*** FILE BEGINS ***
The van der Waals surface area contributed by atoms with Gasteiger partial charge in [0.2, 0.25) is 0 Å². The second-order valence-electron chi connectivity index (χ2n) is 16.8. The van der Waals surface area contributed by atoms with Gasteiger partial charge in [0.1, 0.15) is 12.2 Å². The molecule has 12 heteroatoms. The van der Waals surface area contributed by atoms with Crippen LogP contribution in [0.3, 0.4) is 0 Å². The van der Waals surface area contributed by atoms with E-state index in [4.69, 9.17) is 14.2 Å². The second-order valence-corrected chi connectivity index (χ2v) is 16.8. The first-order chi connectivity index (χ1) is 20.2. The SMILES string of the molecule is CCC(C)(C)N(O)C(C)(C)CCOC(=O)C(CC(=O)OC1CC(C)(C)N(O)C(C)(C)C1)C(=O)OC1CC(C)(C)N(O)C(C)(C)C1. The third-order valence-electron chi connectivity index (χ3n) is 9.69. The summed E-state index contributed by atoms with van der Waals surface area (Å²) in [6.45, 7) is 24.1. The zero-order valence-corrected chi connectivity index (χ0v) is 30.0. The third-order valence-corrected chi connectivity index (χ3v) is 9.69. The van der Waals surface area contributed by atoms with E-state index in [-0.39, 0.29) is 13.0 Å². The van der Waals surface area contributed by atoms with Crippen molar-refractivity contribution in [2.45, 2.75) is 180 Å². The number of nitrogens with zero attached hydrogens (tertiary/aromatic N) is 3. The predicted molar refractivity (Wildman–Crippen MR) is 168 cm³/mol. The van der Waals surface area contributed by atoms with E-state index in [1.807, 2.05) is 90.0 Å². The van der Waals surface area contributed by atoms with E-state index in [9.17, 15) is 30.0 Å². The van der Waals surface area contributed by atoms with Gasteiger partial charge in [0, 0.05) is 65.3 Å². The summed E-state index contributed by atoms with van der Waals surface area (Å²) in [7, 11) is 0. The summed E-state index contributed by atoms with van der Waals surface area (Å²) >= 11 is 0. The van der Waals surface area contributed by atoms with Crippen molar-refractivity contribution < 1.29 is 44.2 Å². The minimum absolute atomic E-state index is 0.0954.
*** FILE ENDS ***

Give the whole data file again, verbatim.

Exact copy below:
The van der Waals surface area contributed by atoms with Gasteiger partial charge in [0.2, 0.25) is 0 Å². The second-order valence-electron chi connectivity index (χ2n) is 16.8. The van der Waals surface area contributed by atoms with Gasteiger partial charge in [0.1, 0.15) is 12.2 Å². The molecule has 12 heteroatoms. The van der Waals surface area contributed by atoms with Crippen LogP contribution in [0.3, 0.4) is 0 Å². The van der Waals surface area contributed by atoms with E-state index in [4.69, 9.17) is 14.2 Å². The second-order valence-corrected chi connectivity index (χ2v) is 16.8. The first-order chi connectivity index (χ1) is 20.2. The SMILES string of the molecule is CCC(C)(C)N(O)C(C)(C)CCOC(=O)C(CC(=O)OC1CC(C)(C)N(O)C(C)(C)C1)C(=O)OC1CC(C)(C)N(O)C(C)(C)C1. The third-order valence-electron chi connectivity index (χ3n) is 9.69. The summed E-state index contributed by atoms with van der Waals surface area (Å²) in [6.45, 7) is 24.1. The zero-order valence-corrected chi connectivity index (χ0v) is 30.0. The third-order valence-corrected chi connectivity index (χ3v) is 9.69. The van der Waals surface area contributed by atoms with E-state index in [-0.39, 0.29) is 13.0 Å². The van der Waals surface area contributed by atoms with Crippen molar-refractivity contribution in [2.45, 2.75) is 180 Å². The number of nitrogens with zero attached hydrogens (tertiary/aromatic N) is 3. The predicted molar refractivity (Wildman–Crippen MR) is 168 cm³/mol. The van der Waals surface area contributed by atoms with E-state index in [1.807, 2.05) is 90.0 Å². The van der Waals surface area contributed by atoms with E-state index in [9.17, 15) is 30.0 Å². The van der Waals surface area contributed by atoms with Gasteiger partial charge in [0, 0.05) is 65.3 Å². The summed E-state index contributed by atoms with van der Waals surface area (Å²) in [7, 11) is 0. The summed E-state index contributed by atoms with van der Waals surface area (Å²) >= 11 is 0. The van der Waals surface area contributed by atoms with Crippen molar-refractivity contribution < 1.29 is 44.2 Å². The minimum absolute atomic E-state index is 0.0954.